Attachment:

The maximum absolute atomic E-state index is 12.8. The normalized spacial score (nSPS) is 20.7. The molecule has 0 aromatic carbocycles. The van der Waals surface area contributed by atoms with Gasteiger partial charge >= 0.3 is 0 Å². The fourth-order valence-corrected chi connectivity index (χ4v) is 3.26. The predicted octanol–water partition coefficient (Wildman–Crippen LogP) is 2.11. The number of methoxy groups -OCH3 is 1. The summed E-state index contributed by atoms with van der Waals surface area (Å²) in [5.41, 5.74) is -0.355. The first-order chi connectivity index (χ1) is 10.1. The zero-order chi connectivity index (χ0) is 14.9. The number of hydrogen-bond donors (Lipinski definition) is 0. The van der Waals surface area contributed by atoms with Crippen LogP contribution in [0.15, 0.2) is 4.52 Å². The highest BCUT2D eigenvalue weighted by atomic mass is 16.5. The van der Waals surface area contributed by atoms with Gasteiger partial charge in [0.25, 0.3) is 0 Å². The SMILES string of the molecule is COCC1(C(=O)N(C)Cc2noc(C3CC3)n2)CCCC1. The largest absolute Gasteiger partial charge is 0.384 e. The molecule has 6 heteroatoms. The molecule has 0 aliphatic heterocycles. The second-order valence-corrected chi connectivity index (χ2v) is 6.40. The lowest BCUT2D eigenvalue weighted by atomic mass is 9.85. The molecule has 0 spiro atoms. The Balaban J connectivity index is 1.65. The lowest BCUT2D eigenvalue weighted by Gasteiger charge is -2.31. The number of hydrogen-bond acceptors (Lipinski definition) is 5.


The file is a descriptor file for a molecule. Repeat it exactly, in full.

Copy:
The maximum absolute atomic E-state index is 12.8. The normalized spacial score (nSPS) is 20.7. The molecule has 0 aromatic carbocycles. The van der Waals surface area contributed by atoms with Gasteiger partial charge >= 0.3 is 0 Å². The fourth-order valence-corrected chi connectivity index (χ4v) is 3.26. The predicted octanol–water partition coefficient (Wildman–Crippen LogP) is 2.11. The number of methoxy groups -OCH3 is 1. The summed E-state index contributed by atoms with van der Waals surface area (Å²) in [5.41, 5.74) is -0.355. The first-order chi connectivity index (χ1) is 10.1. The zero-order chi connectivity index (χ0) is 14.9. The number of hydrogen-bond donors (Lipinski definition) is 0. The van der Waals surface area contributed by atoms with Crippen LogP contribution in [0.15, 0.2) is 4.52 Å². The highest BCUT2D eigenvalue weighted by atomic mass is 16.5. The van der Waals surface area contributed by atoms with Gasteiger partial charge in [0.25, 0.3) is 0 Å². The SMILES string of the molecule is COCC1(C(=O)N(C)Cc2noc(C3CC3)n2)CCCC1. The largest absolute Gasteiger partial charge is 0.384 e. The molecule has 6 heteroatoms. The molecule has 0 aliphatic heterocycles. The second-order valence-corrected chi connectivity index (χ2v) is 6.40. The lowest BCUT2D eigenvalue weighted by atomic mass is 9.85. The molecule has 0 spiro atoms. The Balaban J connectivity index is 1.65. The lowest BCUT2D eigenvalue weighted by Gasteiger charge is -2.31. The number of hydrogen-bond acceptors (Lipinski definition) is 5.